Consultants: Should you spend in order to save on something like energy costs?Consultants: Should you spend in order to save on something like energy costs?
Business is tough these days, and if the last thing you have time to think about is making sustainability part of your operation, there are increasing numbers of consultants who know where to start. A good consultant should be able to look at your situation objectively and identify and implement the solution to the problem more quickly and efficiently than you or your staff could.
January 23, 2009
Business is tough these days, and if the last thing you have time to think about is making sustainability part of your operation, there are increasing numbers of consultants who know where to start. A good consultant should be able to look at your situation objectively and identify and implement the solution to the problem more quickly and efficiently than you or your staff could. When you are close to a situation, there is often a tendency to favor a predetermined solution rather than a creative one, so the objective point of view and special expertise of a consultant experienced with sustainability issues would likely pay for itself quickly.
Before hiring a consultant, you should clarify your expectations. Determine what needs to be accomplished, whether it is a report or a new system, and establish a timeframe. Decide if you need to assemble a project committee to identify and screen potential consultants, and figure out who will be the lead contact and who will make decisions when they are required. In most situations, you would put together an RFP (request for a proposal) outlining this information, then select a firm or consultant that you decide will best meet your needs and budget.
A big step toward sustainability can be achieved by reducing waste, which means not only material waste, but also wasted energy. Hiring a consultant to investigate potential ways to save energy could save you a lot on your overhead costs, as Robin Kent of consulting engineers Tangram Technology Ltd. (Hitchin, England; www.tangram.co.uk) made clear in the valuable tips for saving energy he gave to attendees at the Sustain ’08 plastics business summit last November in Chicago.
Even though an estimated 35% of manufacturing costs is tied up in overhead, with 6% being direct energy, Kent estimates that only 10% of our efforts go into controlling energy use. Instead of trying to reduce the cost of energy through reducing the cost per kWh, Kent advises reducing the amount of energy used by smart energy management for a permanent fix. And energy reduction isn’t only about the lighting. Kent estimates that two-thirds of the energy a facility consumes is used in polymer processing, with another 11% for chillers and 10% for compressors.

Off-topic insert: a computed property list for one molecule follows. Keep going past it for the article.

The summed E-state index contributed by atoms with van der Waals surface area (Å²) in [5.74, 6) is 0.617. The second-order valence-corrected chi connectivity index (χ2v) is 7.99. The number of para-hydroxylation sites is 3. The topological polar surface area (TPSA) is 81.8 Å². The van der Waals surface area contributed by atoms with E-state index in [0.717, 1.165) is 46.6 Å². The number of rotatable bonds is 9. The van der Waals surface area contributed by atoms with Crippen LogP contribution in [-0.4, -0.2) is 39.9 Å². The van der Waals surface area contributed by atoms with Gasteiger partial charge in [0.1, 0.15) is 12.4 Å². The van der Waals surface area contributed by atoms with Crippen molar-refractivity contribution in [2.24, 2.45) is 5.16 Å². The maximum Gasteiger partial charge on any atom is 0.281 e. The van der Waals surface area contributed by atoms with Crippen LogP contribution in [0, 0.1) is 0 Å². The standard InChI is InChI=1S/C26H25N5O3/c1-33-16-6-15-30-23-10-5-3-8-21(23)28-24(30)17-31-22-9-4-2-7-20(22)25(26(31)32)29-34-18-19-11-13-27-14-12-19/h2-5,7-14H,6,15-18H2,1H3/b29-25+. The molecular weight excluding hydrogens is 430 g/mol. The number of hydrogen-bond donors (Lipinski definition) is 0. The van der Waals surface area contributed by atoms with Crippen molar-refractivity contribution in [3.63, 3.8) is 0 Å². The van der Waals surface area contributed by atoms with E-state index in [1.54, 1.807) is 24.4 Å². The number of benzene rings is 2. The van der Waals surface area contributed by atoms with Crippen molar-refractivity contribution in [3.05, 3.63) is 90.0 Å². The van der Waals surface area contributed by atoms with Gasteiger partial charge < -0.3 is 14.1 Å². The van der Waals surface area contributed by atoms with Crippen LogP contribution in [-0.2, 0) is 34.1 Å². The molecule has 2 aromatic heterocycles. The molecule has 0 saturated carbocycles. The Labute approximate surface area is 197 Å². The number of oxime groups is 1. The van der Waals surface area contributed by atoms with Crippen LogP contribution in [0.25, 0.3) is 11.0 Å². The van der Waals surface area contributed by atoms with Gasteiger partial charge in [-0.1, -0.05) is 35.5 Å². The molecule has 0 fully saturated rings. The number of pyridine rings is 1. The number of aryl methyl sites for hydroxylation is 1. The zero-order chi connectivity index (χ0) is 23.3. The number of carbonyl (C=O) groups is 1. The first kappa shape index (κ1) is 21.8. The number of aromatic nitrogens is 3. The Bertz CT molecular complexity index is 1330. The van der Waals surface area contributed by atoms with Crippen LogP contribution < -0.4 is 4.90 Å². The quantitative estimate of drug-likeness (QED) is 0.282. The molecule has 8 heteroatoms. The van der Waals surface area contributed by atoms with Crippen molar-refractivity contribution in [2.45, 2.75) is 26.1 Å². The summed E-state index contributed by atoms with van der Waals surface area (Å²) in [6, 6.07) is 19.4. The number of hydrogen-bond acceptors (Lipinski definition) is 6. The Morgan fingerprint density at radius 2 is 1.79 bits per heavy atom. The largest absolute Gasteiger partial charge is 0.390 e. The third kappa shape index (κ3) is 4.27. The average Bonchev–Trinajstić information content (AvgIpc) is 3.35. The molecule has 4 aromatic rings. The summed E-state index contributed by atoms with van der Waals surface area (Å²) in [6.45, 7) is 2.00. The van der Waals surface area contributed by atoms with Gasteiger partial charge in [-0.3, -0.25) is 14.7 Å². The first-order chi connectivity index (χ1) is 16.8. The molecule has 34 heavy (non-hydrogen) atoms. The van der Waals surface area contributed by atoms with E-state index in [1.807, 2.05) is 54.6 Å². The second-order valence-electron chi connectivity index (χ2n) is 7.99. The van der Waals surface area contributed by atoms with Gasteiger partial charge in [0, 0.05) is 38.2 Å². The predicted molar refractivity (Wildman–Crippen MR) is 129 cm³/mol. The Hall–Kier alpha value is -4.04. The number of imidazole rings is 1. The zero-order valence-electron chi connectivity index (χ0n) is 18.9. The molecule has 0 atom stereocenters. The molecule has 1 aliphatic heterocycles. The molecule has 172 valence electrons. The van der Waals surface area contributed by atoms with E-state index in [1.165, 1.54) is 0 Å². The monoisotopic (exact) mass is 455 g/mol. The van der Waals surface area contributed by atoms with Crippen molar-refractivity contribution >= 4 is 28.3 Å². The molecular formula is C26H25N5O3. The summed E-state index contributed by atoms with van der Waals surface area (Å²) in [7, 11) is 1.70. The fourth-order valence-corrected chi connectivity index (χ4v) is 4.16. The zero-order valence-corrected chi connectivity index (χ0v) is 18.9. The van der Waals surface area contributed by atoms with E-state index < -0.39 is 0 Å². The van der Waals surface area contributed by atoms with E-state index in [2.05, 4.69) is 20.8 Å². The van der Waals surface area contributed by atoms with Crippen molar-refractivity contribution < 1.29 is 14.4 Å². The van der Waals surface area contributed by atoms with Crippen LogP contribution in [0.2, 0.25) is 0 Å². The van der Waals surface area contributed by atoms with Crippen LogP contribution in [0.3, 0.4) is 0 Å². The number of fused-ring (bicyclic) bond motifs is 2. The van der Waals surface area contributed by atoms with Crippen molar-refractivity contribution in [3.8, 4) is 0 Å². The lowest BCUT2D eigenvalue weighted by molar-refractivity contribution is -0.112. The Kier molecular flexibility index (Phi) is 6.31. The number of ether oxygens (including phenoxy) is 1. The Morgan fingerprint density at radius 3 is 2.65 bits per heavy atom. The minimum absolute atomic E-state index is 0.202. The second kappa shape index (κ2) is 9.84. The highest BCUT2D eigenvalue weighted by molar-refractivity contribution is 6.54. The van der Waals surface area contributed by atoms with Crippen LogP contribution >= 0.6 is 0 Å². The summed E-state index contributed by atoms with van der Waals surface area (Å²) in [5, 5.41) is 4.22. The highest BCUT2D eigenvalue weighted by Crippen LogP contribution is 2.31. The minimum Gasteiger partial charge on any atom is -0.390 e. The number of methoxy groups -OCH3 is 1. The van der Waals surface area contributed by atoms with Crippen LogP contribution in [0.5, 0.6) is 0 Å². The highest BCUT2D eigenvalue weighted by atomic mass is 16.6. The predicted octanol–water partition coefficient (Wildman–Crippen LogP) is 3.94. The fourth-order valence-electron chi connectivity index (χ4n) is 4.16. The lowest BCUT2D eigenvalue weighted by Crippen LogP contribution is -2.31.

How do you start analyzing your energy use? Kent recommends developing a site energy map, counting the number of lights, motors, and heaters, and measuring and recording by sub-area or machine, if possible. After you’ve compiled the data into a report, distribute it among employees and make energy saving a priority, getting the whole company involved.
Investing in energy-efficient machinery is a good idea, and often the return on the extra cost will happen sooner rather than later. The easiest way to conserve energy in equipment is simply to turn off machines and ancillaries when they aren’t being used. Linking downstream equipment to main machinery can help stop them from operating when the machines aren’t in use.
Variable-frequency drives on fans and pumps can slow things down to save energy, and starting up and shutting down machines in the right sequence can reduce the maximum demand to avoid high peaks. Insulation isn’t just to prevent heat losses from hot surfaces; in addition to insulating barrels, insulating cold surfaces like chilled water piping can prevent parasitic heat gain.
One of the biggest energy wasters comes from using compressed air, with Kent estimating that 40% of generated compressed air is lost in leaks. An ultrasonic tester is a great investment to find these leaks in a noisy factory setting. Also, lowering the pressure from 100-115 psi to whatever minimum pressure is needed will save a lot over time.
If you feel prepared to tackle some changes on your own, we wish you the best with your research and problem solving. But if you can’t spare the staff time to come up with a solution on your own, a credible, objective resource to supplement your staff expertise might be just what you need. We’ll keep giving you tips and resources to help achieve your sustainability goals, but a good consultant can find a plan specific to your operation to start you on your way.—[email protected]
About the Author(s)
You May Also Like
Outlook for Electric Mobility on Land, Sea, and Air Detailed in New ReportNov 29, 2023
Dinsmore Named HP Digital Manufacturing PartnerNov 29, 2023
Bioplastics News StreamOct 04, 2023
Compact Cobot Handles Large PayloadsNov 29, 2023